Market Insider

Consumer discretionary sector may be messenger about OPEC

OPEC headquarters in Vienna.
Patti Domm | CNBC

Consumer discretionary stocks and crude oil have been trading the way they normally do when OPEC is about to cut production.

Even though some of the 12 member nations are calling for production cuts, it's not actually clear whether the Organization of the Petroleum Exporting Countries will announce cuts at its Thursday meeting. There is no consensus on Wall Street about what the cartel might do and analysts are divided.

But the consumer discretionary sector has been acting the way it most often behaves when a cut is in the cards, according to data provided by Kensho, a quantitative analytical database used by hedge funds. Consumer discretionary is the sector often expected to win from falling oil prices—and the resulting drop in gasoline prices.

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Two months ahead of 11 of the past 13 meetings where OPEC cut production, the Consumer Discretionary Select Sector ETF XLY has gained an average 5.8 percent. In the two months ahead of this Thursday's meeting, the XLY is up 7.8 percent.

The solid gain in XLY ahead of meetings with production cuts contrasts sharply with the behavior of XLY before all OPEC meetings.

When looking at XLY ahead of all OPEC meetings held since the ETF started trading in early 1999, it was up 59 percent of the time for an average gain of 0.7 percent. The consumer discretionary ETF, in the month after the production cut meetings, averaged a loss of 0.3 percent but was positive 72 percent of the time.

There were only two times that OPEC cut when consumer stocks were not higher ahead of the meeting, and that was during the depths of the 2008 financial crisis when the stock market was spiraling lower.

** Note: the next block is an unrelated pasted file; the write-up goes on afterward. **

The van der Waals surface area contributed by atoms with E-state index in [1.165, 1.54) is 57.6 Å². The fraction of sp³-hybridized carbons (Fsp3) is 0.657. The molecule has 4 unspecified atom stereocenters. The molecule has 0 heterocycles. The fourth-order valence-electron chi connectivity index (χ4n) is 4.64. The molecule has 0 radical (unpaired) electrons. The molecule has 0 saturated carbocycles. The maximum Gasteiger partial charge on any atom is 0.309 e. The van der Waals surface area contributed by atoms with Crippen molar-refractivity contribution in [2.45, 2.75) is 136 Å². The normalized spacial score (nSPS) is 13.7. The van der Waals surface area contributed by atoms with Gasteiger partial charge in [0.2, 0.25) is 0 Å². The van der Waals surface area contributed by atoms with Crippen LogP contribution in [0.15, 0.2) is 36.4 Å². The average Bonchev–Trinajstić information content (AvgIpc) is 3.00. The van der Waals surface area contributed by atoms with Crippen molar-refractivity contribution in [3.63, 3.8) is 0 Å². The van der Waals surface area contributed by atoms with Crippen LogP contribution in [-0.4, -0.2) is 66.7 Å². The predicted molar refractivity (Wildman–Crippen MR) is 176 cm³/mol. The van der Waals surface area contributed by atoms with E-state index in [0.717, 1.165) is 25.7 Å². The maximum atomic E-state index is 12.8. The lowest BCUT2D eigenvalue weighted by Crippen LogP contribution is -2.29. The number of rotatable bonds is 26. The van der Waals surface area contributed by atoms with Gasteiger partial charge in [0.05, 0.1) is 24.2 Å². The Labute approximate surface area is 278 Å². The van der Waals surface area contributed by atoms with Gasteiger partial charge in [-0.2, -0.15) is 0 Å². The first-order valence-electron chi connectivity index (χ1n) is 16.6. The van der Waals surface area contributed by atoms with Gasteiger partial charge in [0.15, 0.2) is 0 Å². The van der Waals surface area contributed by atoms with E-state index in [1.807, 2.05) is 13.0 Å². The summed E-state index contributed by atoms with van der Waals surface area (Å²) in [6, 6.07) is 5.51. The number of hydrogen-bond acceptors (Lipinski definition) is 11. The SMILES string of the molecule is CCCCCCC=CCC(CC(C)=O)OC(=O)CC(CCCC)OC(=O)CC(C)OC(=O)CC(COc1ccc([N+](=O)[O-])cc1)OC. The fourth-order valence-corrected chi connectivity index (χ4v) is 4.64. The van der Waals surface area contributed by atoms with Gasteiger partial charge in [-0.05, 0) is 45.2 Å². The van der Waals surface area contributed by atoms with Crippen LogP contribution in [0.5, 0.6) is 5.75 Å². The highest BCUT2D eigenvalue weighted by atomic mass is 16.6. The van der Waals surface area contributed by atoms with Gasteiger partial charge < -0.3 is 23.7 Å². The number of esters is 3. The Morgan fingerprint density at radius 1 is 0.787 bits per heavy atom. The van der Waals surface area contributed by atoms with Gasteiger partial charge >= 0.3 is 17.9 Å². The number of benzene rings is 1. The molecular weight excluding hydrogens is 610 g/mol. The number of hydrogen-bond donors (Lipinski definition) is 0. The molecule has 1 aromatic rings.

Looking separately at some consumer names, Target over the course of the 13 meetings with cuts was up an average of 11.3 percent and was positive 92.3 percent of the time in the two-month period ahead of the OPEC production cut meetings, and McDonald's was up an average of 7.4 percent and was positive 92.3 percent of the time. Nike was up an average of 8.7 percent and positive 84.62 percent of the time.

All of these stocks have been strong over the past month, and Nike hit an all-time high in November.

As would be expected, West Texas Intermediate crude futures were lower by an average 6.4 percent in the two months leading up to the production cut meetings. Ahead of 13 of 15 meetings where production was cut, going back to 1998, WTI traded lower 77 percent of the time.

Oil traders increase bets on OPEC action

However, oil stocks behaved differently than oil. Since it was created in 2001, the Market Vectors Oil Services ETF OIH traded higher in the two months ahead of OPEC meetings with production cuts, trading higher 75 percent of the time with an average gain of 2.7 percent. The Energy Select Sector SPDR Fund XLE was also slightly positive nearly 73 percent of the time on average, with a gain of 2.1 percent.

In the two months ahead of this week's OPEC meeting, energy stocks, as represented by ETFs, did not trade in the most common pattern ahead of a cut. For weeks ahead of Thursday's meeting, Saudi Arabia had indicated it did not want a production cut, a negative for oil and oil stocks.

OIH has been down 9 percent in the past two months and XLE was down more than 2 percent. Selling in these ETFs usually comes after the meeting where there is a cut.

Historically, in the first month after OPEC production cut meetings, OIH has declined 78 percent of the time with an average loss of 6.9 percent, and XLE was lower 54.5 percent of the time with an average decline of 1 percent. Oil futures, however, rose an average 2.3 percent and were positive 69 percent of the time in the month after the meeting.

Disclosure: CNBC's parent, NBCUniversal, is a minority investor in Kensho.